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Use of age-specific hospital catchment populations to investigate geographical variation in inpatient admissions for children and young people in England: retrospective, cross-sectional study

Arora, S; Cheung, CR; Sherlaw-Johnson, C; Hargreaves, DS; (2018) Use of age-specific hospital catchment populations to investigate geographical variation in inpatient admissions for children and young people in England: retrospective, cross-sectional study. BMJ Open , 8 (7) , Article e022339. 10.1136/bmjopen-2018-022339. Green open access

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Abstract

OBJECTIVES: To develop a method for calculating age-specific hospital catchment populations (HCPs) for children and young people (CYP) in England. To show how these methods allow geographical variation in hospital activity to be investigated and addressed more effectively. DESIGN: Retrospective, secondary analysis of existing national datasets. SETTING: Inpatient care of CYP (0-18 years) in England. PARTICIPANTS: Hospital Episode Statistics (HES) data were accessed for all inpatient admissions (elective and emergency) for CYP from birth to 18 years, 364 days, for 2011/2012-2014/2015. In 2014/2015, 857 112 admissions were analysed, from an eligible population of approximately 11.9 million CYP. OUTCOME MEASURES: For each hospital Trust, the catchment population of CYP was calculated; Trust-level admission rates per thousand per year were then calculated for admissions due to (1) any diagnostic code, (2) primary diagnosis of epilepsy and (3) epilepsy listed as primary diagnosis or comorbidity. RESULTS: Estimated 2014/2015 HCPs for CYP ranged from 268 558 for Barts Health NHS Trust to around 30 000 for the smallest acute general paediatric services and below 10 000 for many Trusts providing specialist services. As expected, the composition of HCPs was fairly consistent for age breakdown but levels of deprivation varied widely. After standardising for population characteristics, admission rates with a primary diagnosis of epilepsy ranged from 14.3 to 157.7 per 100 000 per year (11.0-fold variation) for Trusts providing acute general paediatric services. All-cause admission rates showed less variation, ranging from 4033 to 11 681 per 100 000 per year (2.9-fold variation). CONCLUSIONS: Use of age-specific catchment populations allows variation in hospital activity to be linked to specific teams and care pathways. This provides an evidence base for initiatives to tackle unwarranted variation in healthcare activity and health outcomes.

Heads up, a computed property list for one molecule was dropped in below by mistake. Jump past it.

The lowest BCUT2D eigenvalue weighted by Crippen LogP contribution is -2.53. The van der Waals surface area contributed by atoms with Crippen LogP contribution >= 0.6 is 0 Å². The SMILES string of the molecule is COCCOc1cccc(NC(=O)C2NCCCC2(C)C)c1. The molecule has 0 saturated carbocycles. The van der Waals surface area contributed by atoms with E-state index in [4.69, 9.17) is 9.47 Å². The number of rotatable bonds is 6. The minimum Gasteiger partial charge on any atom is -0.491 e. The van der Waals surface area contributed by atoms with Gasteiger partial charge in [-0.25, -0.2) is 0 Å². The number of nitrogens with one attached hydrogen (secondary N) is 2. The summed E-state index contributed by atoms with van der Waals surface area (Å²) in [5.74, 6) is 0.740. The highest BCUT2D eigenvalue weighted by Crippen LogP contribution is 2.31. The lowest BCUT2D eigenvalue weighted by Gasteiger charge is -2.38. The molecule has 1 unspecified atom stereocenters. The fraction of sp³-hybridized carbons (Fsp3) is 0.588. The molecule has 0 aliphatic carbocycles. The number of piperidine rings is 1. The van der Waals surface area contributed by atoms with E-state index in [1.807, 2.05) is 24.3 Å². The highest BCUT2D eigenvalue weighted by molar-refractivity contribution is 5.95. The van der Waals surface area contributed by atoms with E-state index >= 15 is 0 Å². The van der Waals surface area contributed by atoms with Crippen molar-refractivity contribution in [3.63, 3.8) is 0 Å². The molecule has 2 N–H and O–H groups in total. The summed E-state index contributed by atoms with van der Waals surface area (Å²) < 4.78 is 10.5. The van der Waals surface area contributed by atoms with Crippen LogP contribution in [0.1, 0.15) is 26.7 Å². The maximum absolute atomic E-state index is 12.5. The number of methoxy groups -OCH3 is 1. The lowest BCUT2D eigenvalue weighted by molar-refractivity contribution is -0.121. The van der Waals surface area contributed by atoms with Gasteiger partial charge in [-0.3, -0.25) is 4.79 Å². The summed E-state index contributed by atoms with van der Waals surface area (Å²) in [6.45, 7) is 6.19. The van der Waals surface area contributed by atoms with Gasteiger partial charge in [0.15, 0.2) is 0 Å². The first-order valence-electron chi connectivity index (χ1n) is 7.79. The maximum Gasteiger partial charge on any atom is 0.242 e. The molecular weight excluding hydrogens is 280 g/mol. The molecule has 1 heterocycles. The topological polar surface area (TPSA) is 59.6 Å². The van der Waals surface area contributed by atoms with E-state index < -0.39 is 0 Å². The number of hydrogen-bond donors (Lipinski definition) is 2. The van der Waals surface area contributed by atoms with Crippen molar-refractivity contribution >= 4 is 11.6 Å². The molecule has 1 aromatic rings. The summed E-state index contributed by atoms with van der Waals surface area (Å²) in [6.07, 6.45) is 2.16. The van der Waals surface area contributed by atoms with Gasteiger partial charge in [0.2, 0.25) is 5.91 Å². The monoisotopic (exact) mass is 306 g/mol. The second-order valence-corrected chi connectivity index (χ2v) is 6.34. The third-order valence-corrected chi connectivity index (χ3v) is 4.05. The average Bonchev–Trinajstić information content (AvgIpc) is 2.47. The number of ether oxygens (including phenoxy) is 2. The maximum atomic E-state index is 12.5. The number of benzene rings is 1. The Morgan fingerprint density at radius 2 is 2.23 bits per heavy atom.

Type: Article
Title: Use of age-specific hospital catchment populations to investigate geographical variation in inpatient admissions for children and young people in England: retrospective, cross-sectional study
Location: England
Open access status: An open access version is available from UCL Discovery
DOI: 10.1136/bmjopen-2018-022339
Publisher version: http://dx.doi.org/10.1136/bmjopen-2018-022339
Language: English
Additional information: Copyright © Article author(s) (or their employer(s) unless otherwise stated in the text of the article) 2018. All rights reserved. No commercial use is permitted unless otherwise expressly granted. This is an open access article distributed in accordance with the Creative Commons Attribution Non Commercial (CC BY-NC 4.0) license, which permits others to distribute, remix, adapt, build upon this work non-commercially, and license their derivative works on different terms, provided the original work is properly cited and the use is non-commercial. See: http://creativecommons.org/licenses/by-nc/4.0/.
Keywords: children and young people, health services research, hospital catchment population, paediatrics, variation
UCL classification: UCL
UCL > Provost and Vice Provost Offices
UCL > Provost and Vice Provost Offices > School of Life and Medical Sciences
UCL > Provost and Vice Provost Offices > School of Life and Medical Sciences > Faculty of Population Health Sciences
UCL > Provost and Vice Provost Offices > School of Life and Medical Sciences > Faculty of Population Health Sciences > UCL GOS Institute of Child Health
UCL > Provost and Vice Provost Offices > School of Life and Medical Sciences > Faculty of Population Health Sciences > UCL GOS Institute of Child Health > Population, Policy and Practice Dept
URI: https://discovery.ucl.ac.uk/id/eprint/10053336
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